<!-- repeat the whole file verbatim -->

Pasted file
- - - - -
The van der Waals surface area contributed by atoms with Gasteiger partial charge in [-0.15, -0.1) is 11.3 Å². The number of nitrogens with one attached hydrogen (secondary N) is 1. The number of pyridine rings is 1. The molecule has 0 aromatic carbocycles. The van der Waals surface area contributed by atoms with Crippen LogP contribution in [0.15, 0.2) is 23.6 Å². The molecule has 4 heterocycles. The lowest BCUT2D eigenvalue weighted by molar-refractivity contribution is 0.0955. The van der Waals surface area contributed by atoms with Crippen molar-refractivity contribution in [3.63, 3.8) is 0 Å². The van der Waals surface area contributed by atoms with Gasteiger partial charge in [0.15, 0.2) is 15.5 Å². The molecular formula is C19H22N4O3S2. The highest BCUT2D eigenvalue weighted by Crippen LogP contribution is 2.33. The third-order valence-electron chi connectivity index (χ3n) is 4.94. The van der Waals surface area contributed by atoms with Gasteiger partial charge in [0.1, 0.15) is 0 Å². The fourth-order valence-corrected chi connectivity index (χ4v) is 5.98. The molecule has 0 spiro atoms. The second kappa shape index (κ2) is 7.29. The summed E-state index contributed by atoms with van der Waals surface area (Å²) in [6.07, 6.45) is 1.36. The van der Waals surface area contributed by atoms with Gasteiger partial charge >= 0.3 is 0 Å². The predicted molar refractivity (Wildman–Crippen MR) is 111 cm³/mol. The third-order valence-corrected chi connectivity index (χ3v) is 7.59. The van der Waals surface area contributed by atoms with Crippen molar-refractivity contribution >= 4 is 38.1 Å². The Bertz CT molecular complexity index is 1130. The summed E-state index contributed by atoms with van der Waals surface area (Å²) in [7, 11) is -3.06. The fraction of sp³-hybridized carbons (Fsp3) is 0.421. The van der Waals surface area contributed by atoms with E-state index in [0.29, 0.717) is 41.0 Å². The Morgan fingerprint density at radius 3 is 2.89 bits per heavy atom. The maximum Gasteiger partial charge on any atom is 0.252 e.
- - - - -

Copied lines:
The van der Waals surface area contributed by atoms with Gasteiger partial charge in [-0.15, -0.1) is 11.3 Å². The number of nitrogens with one attached hydrogen (secondary N) is 1. The number of pyridine rings is 1. The molecule has 0 aromatic carbocycles. The van der Waals surface area contributed by atoms with Crippen LogP contribution in [0.15, 0.2) is 23.6 Å². The molecule has 4 heterocycles. The lowest BCUT2D eigenvalue weighted by molar-refractivity contribution is 0.0955. The van der Waals surface area contributed by atoms with Crippen molar-refractivity contribution in [3.63, 3.8) is 0 Å². The van der Waals surface area contributed by atoms with Gasteiger partial charge in [0.15, 0.2) is 15.5 Å². The molecular formula is C19H22N4O3S2. The highest BCUT2D eigenvalue weighted by Crippen LogP contribution is 2.33. The third-order valence-electron chi connectivity index (χ3n) is 4.94. The van der Waals surface area contributed by atoms with Gasteiger partial charge in [0.1, 0.15) is 0 Å². The fourth-order valence-corrected chi connectivity index (χ4v) is 5.98. The molecule has 0 spiro atoms. The second kappa shape index (κ2) is 7.29. The summed E-state index contributed by atoms with van der Waals surface area (Å²) in [6.07, 6.45) is 1.36. The van der Waals surface area contributed by atoms with Gasteiger partial charge >= 0.3 is 0 Å². The predicted molar refractivity (Wildman–Crippen MR) is 111 cm³/mol. The third-order valence-corrected chi connectivity index (χ3v) is 7.59. The van der Waals surface area contributed by atoms with Crippen molar-refractivity contribution >= 4 is 38.1 Å². The Bertz CT molecular complexity index is 1130. The summed E-state index contributed by atoms with van der Waals surface area (Å²) in [7, 11) is -3.06. The fraction of sp³-hybridized carbons (Fsp3) is 0.421. The van der Waals surface area contributed by atoms with E-state index in [0.29, 0.717) is 41.0 Å². The Morgan fingerprint density at radius 3 is 2.89 bits per heavy atom. The maximum Gasteiger partial charge on any atom is 0.252 e.